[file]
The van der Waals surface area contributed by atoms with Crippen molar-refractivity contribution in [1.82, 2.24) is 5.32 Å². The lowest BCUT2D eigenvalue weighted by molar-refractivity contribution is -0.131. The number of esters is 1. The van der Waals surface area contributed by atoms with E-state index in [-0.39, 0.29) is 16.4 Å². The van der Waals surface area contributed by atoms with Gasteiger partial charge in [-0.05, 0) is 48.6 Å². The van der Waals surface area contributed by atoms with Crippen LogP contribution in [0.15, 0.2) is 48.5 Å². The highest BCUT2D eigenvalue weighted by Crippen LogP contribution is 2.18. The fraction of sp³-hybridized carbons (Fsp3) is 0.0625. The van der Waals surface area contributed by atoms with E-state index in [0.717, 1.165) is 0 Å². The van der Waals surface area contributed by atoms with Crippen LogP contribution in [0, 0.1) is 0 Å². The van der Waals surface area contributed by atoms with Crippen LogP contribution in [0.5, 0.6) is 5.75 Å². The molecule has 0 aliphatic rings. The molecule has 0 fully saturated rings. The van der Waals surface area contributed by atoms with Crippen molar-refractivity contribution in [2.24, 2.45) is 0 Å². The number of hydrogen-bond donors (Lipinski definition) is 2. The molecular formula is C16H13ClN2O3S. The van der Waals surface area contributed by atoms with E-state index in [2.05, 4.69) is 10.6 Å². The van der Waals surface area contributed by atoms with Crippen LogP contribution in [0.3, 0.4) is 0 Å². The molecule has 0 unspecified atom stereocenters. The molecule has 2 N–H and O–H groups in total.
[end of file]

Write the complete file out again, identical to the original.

The van der Waals surface area contributed by atoms with Crippen molar-refractivity contribution in [1.82, 2.24) is 5.32 Å². The lowest BCUT2D eigenvalue weighted by molar-refractivity contribution is -0.131. The number of esters is 1. The van der Waals surface area contributed by atoms with E-state index in [-0.39, 0.29) is 16.4 Å². The van der Waals surface area contributed by atoms with Gasteiger partial charge in [-0.05, 0) is 48.6 Å². The van der Waals surface area contributed by atoms with Crippen LogP contribution in [0.15, 0.2) is 48.5 Å². The highest BCUT2D eigenvalue weighted by Crippen LogP contribution is 2.18. The fraction of sp³-hybridized carbons (Fsp3) is 0.0625. The van der Waals surface area contributed by atoms with E-state index in [0.717, 1.165) is 0 Å². The van der Waals surface area contributed by atoms with Crippen LogP contribution in [0, 0.1) is 0 Å². The van der Waals surface area contributed by atoms with Crippen LogP contribution in [0.5, 0.6) is 5.75 Å². The molecule has 0 aliphatic rings. The molecule has 0 fully saturated rings. The van der Waals surface area contributed by atoms with Crippen molar-refractivity contribution in [2.24, 2.45) is 0 Å². The number of hydrogen-bond donors (Lipinski definition) is 2. The molecular formula is C16H13ClN2O3S. The van der Waals surface area contributed by atoms with E-state index in [2.05, 4.69) is 10.6 Å². The van der Waals surface area contributed by atoms with Crippen LogP contribution in [0.3, 0.4) is 0 Å². The molecule has 0 unspecified atom stereocenters. The molecule has 2 N–H and O–H groups in total.